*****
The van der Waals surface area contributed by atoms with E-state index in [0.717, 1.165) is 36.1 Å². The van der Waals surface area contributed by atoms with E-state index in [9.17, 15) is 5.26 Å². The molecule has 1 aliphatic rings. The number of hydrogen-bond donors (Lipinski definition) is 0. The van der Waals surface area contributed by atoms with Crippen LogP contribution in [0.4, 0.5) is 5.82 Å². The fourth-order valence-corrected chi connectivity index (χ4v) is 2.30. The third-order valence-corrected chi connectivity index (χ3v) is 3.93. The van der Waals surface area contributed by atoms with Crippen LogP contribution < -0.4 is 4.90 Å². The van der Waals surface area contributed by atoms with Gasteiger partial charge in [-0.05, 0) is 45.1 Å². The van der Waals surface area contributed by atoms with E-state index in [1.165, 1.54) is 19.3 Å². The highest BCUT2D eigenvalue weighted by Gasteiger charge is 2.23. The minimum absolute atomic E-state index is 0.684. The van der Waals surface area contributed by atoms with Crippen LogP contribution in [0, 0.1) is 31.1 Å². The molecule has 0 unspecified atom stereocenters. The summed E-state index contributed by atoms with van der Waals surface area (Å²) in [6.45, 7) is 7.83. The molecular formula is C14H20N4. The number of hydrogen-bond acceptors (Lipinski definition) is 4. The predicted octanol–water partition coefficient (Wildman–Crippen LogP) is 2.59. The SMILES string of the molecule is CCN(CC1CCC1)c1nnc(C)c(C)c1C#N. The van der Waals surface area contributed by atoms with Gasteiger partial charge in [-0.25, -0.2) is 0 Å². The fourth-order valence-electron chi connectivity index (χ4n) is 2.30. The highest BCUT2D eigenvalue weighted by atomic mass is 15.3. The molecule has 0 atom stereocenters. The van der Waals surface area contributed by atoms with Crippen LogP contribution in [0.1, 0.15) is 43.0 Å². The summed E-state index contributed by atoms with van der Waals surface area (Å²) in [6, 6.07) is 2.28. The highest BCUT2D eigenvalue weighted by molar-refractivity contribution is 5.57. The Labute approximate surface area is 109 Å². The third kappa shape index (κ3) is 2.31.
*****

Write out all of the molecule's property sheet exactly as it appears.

The van der Waals surface area contributed by atoms with E-state index in [0.717, 1.165) is 36.1 Å². The van der Waals surface area contributed by atoms with E-state index in [9.17, 15) is 5.26 Å². The molecule has 1 aliphatic rings. The number of hydrogen-bond donors (Lipinski definition) is 0. The van der Waals surface area contributed by atoms with Crippen LogP contribution in [0.4, 0.5) is 5.82 Å². The fourth-order valence-corrected chi connectivity index (χ4v) is 2.30. The third-order valence-corrected chi connectivity index (χ3v) is 3.93. The van der Waals surface area contributed by atoms with Crippen LogP contribution < -0.4 is 4.90 Å². The van der Waals surface area contributed by atoms with Gasteiger partial charge in [-0.05, 0) is 45.1 Å². The van der Waals surface area contributed by atoms with E-state index in [1.165, 1.54) is 19.3 Å². The highest BCUT2D eigenvalue weighted by Gasteiger charge is 2.23. The minimum absolute atomic E-state index is 0.684. The van der Waals surface area contributed by atoms with Crippen LogP contribution in [0, 0.1) is 31.1 Å². The molecule has 0 unspecified atom stereocenters. The summed E-state index contributed by atoms with van der Waals surface area (Å²) in [6.45, 7) is 7.83. The molecular formula is C14H20N4. The number of hydrogen-bond acceptors (Lipinski definition) is 4. The predicted octanol–water partition coefficient (Wildman–Crippen LogP) is 2.59. The SMILES string of the molecule is CCN(CC1CCC1)c1nnc(C)c(C)c1C#N. The van der Waals surface area contributed by atoms with Gasteiger partial charge in [-0.25, -0.2) is 0 Å². The fourth-order valence-electron chi connectivity index (χ4n) is 2.30. The highest BCUT2D eigenvalue weighted by atomic mass is 15.3. The molecule has 0 atom stereocenters. The van der Waals surface area contributed by atoms with Crippen LogP contribution in [0.1, 0.15) is 43.0 Å². The summed E-state index contributed by atoms with van der Waals surface area (Å²) in [6, 6.07) is 2.28. The highest BCUT2D eigenvalue weighted by molar-refractivity contribution is 5.57. The Labute approximate surface area is 109 Å². The third kappa shape index (κ3) is 2.31.